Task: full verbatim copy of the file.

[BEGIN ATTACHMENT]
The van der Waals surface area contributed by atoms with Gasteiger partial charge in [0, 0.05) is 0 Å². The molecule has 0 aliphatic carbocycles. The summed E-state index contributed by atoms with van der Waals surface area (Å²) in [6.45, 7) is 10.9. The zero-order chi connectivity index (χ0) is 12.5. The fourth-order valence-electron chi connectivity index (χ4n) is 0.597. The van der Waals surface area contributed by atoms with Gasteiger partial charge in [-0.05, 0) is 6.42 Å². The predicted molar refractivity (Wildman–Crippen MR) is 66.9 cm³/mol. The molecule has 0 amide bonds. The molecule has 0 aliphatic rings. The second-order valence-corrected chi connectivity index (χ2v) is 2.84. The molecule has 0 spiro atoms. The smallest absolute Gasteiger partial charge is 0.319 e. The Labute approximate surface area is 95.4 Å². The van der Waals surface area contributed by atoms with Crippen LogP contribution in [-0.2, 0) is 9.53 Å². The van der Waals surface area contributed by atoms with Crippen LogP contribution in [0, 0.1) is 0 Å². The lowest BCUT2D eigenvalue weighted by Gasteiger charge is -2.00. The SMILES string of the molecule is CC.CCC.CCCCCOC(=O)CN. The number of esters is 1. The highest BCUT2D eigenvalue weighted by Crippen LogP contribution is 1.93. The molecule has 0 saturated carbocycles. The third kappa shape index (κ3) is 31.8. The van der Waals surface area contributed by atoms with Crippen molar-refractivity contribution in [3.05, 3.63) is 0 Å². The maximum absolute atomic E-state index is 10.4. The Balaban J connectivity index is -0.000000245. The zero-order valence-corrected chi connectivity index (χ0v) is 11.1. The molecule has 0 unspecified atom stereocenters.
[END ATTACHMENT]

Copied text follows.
The van der Waals surface area contributed by atoms with Gasteiger partial charge in [0, 0.05) is 0 Å². The molecule has 0 aliphatic carbocycles. The summed E-state index contributed by atoms with van der Waals surface area (Å²) in [6.45, 7) is 10.9. The zero-order chi connectivity index (χ0) is 12.5. The fourth-order valence-electron chi connectivity index (χ4n) is 0.597. The van der Waals surface area contributed by atoms with Gasteiger partial charge in [-0.05, 0) is 6.42 Å². The predicted molar refractivity (Wildman–Crippen MR) is 66.9 cm³/mol. The molecule has 0 amide bonds. The molecule has 0 aliphatic rings. The second-order valence-corrected chi connectivity index (χ2v) is 2.84. The molecule has 0 spiro atoms. The smallest absolute Gasteiger partial charge is 0.319 e. The Labute approximate surface area is 95.4 Å². The van der Waals surface area contributed by atoms with Crippen LogP contribution in [-0.2, 0) is 9.53 Å². The van der Waals surface area contributed by atoms with Crippen LogP contribution in [0, 0.1) is 0 Å². The lowest BCUT2D eigenvalue weighted by Gasteiger charge is -2.00. The SMILES string of the molecule is CC.CCC.CCCCCOC(=O)CN. The number of esters is 1. The highest BCUT2D eigenvalue weighted by Crippen LogP contribution is 1.93. The molecule has 0 saturated carbocycles. The third kappa shape index (κ3) is 31.8. The van der Waals surface area contributed by atoms with Crippen molar-refractivity contribution in [3.05, 3.63) is 0 Å². The maximum absolute atomic E-state index is 10.4. The Balaban J connectivity index is -0.000000245. The zero-order valence-corrected chi connectivity index (χ0v) is 11.1. The molecule has 0 unspecified atom stereocenters.